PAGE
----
Classroom Management, Equity Resources, Teaching Tips & Tricks | Sep 11, 2014
8 ways teachers can talk less and get kids talking more
By Angela Watson
Founder and Writer
If you do fewer teacher-directed activities, that means the kids will naturally do more talking, doesn’t it? Not necessarily.
I have often found myself talking almost constantly during group work and student-directed projects because I’m trying to push kids’ thinking, provide feedback, and help them stay on task.
Even when the learning has been turned over to the students, it’s still tempting to spend too much time giving directions, repeating important information, and telling students how they did instead of asking them to reflect on their work. Here are 8 ways teachers can talk less and get students talking more:
1. Don’t steal the struggle.
It can be uncomfortable to watch kids struggle to figure out an answer, but they need time and silence to work through it. Resist the urge to talk students through every step of a problem and instead just observe. Similarly, learn to love think time. I often worry about keeping the momentum of a lesson going, and it’s uncomfortable for me to allow several moments of silent “wait time”or “think time” before calling on students. However, I try to push against the feeling that I will lose students’ attention because I know providing wait time can actually increase the length and quality of their responses. Letting kids think instead of rushing in to narrate or question builds anticipation around what’s going to be said next and increases participation as more kids are prepared to move into the conversation.
2. Move from the front of the classroom.
It’s easy to get in an instructional rut when you stand at the same place near the board all day long. Try occasionally sitting on the side of the classroom or in an absent student’s desk and say, “I need someone to go up and demonstrate ___ for us.” Because students are used to the person at the board facilitating the lesson, they are likely to talk for much longer than if you stay at the front and they’re in their seats answering you. You can even remain sitting among the class once the student is done demonstrating and ask follow up questions from other students instead of commenting on the students’ demo yourself (“What do all think? Is that an effective method–how do you know? Does anyone use a different strategy?”)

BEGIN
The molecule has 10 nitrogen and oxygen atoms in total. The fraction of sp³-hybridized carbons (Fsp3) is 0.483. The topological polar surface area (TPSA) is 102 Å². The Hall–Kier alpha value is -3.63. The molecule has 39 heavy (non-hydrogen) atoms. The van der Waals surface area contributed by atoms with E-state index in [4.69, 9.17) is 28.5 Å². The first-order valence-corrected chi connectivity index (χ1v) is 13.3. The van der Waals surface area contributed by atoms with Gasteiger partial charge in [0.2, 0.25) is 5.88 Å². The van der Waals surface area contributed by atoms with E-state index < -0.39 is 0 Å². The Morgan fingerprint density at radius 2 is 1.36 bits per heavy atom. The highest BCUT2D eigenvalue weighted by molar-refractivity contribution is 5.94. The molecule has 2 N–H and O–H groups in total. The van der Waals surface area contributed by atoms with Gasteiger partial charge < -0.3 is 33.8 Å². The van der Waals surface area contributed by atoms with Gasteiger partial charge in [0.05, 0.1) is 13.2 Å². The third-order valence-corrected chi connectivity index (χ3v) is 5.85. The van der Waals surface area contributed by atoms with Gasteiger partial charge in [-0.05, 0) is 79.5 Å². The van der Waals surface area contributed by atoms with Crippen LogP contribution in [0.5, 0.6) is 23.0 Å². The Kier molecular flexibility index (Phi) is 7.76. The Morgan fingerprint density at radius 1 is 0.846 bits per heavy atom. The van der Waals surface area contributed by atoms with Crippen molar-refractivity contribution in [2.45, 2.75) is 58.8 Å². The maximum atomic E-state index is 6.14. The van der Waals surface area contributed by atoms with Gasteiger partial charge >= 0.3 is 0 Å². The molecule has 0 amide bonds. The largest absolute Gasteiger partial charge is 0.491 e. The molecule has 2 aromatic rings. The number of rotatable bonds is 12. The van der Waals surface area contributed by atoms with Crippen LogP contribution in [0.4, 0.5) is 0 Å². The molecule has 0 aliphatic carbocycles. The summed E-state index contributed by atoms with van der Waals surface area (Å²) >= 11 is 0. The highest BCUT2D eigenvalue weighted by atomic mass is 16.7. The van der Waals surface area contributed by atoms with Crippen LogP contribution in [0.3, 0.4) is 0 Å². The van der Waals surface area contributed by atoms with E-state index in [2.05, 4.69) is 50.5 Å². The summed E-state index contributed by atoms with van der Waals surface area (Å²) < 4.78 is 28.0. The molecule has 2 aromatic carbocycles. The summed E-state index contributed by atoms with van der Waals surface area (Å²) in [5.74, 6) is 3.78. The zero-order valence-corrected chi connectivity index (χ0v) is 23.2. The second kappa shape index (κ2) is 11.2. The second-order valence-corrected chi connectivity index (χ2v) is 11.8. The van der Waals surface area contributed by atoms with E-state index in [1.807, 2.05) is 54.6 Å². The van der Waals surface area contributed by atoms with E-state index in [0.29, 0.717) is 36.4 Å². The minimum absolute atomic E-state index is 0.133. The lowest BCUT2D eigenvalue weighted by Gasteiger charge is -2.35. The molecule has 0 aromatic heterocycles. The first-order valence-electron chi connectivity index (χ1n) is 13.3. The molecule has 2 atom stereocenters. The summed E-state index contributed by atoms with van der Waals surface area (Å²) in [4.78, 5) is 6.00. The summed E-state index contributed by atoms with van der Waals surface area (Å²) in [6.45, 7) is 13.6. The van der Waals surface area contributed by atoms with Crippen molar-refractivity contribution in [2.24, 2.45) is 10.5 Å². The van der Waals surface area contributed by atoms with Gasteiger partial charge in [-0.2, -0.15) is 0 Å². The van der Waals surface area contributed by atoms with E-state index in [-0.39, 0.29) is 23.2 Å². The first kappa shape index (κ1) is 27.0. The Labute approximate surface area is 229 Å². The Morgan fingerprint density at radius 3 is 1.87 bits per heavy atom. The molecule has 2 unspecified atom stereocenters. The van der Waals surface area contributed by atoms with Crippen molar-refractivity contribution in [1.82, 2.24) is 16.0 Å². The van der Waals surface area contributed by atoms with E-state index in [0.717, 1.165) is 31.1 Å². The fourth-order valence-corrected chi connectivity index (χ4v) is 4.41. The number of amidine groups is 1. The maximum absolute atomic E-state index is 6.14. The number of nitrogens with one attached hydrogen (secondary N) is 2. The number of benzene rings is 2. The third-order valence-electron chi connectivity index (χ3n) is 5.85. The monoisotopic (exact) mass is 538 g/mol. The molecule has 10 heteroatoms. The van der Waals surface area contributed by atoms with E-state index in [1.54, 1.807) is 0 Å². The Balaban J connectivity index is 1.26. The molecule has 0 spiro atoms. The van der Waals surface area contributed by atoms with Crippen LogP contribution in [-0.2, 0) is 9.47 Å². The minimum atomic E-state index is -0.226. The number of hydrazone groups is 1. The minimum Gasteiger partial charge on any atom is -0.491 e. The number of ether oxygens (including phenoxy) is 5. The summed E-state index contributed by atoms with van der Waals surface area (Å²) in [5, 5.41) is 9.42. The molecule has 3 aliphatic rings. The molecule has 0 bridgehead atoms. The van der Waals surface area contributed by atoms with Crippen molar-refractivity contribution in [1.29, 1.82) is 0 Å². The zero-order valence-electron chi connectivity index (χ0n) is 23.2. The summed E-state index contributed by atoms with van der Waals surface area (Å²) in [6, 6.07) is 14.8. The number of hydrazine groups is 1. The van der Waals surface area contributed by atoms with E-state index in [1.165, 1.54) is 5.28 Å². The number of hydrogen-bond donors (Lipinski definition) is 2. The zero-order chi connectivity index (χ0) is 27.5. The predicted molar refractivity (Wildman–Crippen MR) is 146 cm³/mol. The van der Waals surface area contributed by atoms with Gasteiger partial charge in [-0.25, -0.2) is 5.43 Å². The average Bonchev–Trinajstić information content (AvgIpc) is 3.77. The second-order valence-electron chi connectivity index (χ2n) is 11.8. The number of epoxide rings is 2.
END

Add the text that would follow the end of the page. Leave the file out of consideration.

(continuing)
3. Teach students signals for your often-repeated phrases and for transitions.
Cut down on conversations about bathroom/water/pencil sharpening/etc by teaching kids to use sign language to request permission: use sign language to indicate your answer back: yes, no, or wait. I also like to teach kids sign language for please, thank you, and you’re welcome so that I can reinforce their good choices and acknowledge kids without constantly talking. Use music, a chime, or other auditory signal to indicate when it’s time to start an activity, pause, and clean up. The idea here is to give kids a break from hearing your voice: they are far more likely to tune in to a unique sound than to a 20 word direction.
4. Use non-verbal reinforcement for behavior whenever possible.
A lot of the talking most of us do throughout the day is related to student behavior, and most of the time, we’re wasting our breath. Resist the urge to lecture students every time someone forgets their materials, interrupts your lesson, or makes an inappropriate noise. It’s far more effective (not to mention easier and less disruptive) to give students “the teacher look” and keep the lesson moving. If you need to have a conversation about the behavior with a student or issue a consequence, try to wait for a break in your instruction rather than stop the whole class from learning while you discipline one kid.
5. Turn your statements into questions and prompts.
Instead of saying to a group, “Nice work over here, I like the strategy you used for ___”, ask the kids to reflect on their own work: “Tell me how your group has chosen to solve ___.” Instead of telling a child, “Take a look at #3, that answer is incorrect” say, “Would you tell me how you got the answer for #3?” Not only will these questions get kids talking instead of you, kids will also have the chance to reflect on and articulate their learning.
6. Instead of asking, “Does that make sense?” say, “Can you put that in your own words?”
If you’ve ever asked kids “Are you getting this?”, you’ve probably noticed you rarely get an insightful response. So, you either move on without kids understanding or you repeat something you’ve already said. Try inviting kids to put what you’ve explained into their own words, either repeating it back to you (if you were helping the child in a one-on-one conversation) or by turning and talking to a partner/doing a quick think/pair/share.
7. Stop repeating yourself.
It’s tempting to say important points and instructions a couple of different ways to make sure every child understands, but that strategy can backfire when it’s overused. Kids learn that it’s okay to tune you out because you’ll repeat everything you say. Instead, experiment with different strategies for getting kids to follow directions the first time you give them and use call-and-response routines to get kids’ attention right away.
8. Notice moments when you summarize/review for students and instead get their input.